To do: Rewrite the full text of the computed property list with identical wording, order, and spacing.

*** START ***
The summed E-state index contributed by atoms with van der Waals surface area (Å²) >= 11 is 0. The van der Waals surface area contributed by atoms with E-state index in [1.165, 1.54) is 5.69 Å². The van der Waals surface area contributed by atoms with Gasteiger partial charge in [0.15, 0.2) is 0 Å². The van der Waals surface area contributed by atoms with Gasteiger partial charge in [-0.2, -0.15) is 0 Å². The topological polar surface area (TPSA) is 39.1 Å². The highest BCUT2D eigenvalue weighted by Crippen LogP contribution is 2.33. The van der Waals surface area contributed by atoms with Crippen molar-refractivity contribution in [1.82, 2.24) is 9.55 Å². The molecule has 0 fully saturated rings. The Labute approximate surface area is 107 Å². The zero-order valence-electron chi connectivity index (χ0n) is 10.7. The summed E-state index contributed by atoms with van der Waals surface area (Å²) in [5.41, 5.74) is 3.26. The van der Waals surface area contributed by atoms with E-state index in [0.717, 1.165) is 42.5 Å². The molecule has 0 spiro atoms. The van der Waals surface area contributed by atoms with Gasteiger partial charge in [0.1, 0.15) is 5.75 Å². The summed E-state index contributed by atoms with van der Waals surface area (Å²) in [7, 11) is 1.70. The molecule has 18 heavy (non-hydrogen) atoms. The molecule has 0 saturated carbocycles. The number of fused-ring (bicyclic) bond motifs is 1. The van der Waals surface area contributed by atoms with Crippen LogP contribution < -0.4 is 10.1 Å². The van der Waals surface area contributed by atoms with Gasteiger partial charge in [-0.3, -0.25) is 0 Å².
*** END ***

The summed E-state index contributed by atoms with van der Waals surface area (Å²) >= 11 is 0. The van der Waals surface area contributed by atoms with E-state index in [1.165, 1.54) is 5.69 Å². The van der Waals surface area contributed by atoms with Gasteiger partial charge in [0.15, 0.2) is 0 Å². The van der Waals surface area contributed by atoms with Gasteiger partial charge in [-0.2, -0.15) is 0 Å². The topological polar surface area (TPSA) is 39.1 Å². The highest BCUT2D eigenvalue weighted by Crippen LogP contribution is 2.33. The van der Waals surface area contributed by atoms with Crippen molar-refractivity contribution in [1.82, 2.24) is 9.55 Å². The molecule has 0 fully saturated rings. The Labute approximate surface area is 107 Å². The zero-order valence-electron chi connectivity index (χ0n) is 10.7. The summed E-state index contributed by atoms with van der Waals surface area (Å²) in [5.41, 5.74) is 3.26. The van der Waals surface area contributed by atoms with E-state index in [0.717, 1.165) is 42.5 Å². The molecule has 0 spiro atoms. The van der Waals surface area contributed by atoms with Gasteiger partial charge in [0.1, 0.15) is 5.75 Å². The summed E-state index contributed by atoms with van der Waals surface area (Å²) in [7, 11) is 1.70. The molecule has 18 heavy (non-hydrogen) atoms. The molecule has 0 saturated carbocycles. The number of fused-ring (bicyclic) bond motifs is 1. The van der Waals surface area contributed by atoms with Crippen LogP contribution < -0.4 is 10.1 Å². The van der Waals surface area contributed by atoms with Gasteiger partial charge in [-0.3, -0.25) is 0 Å².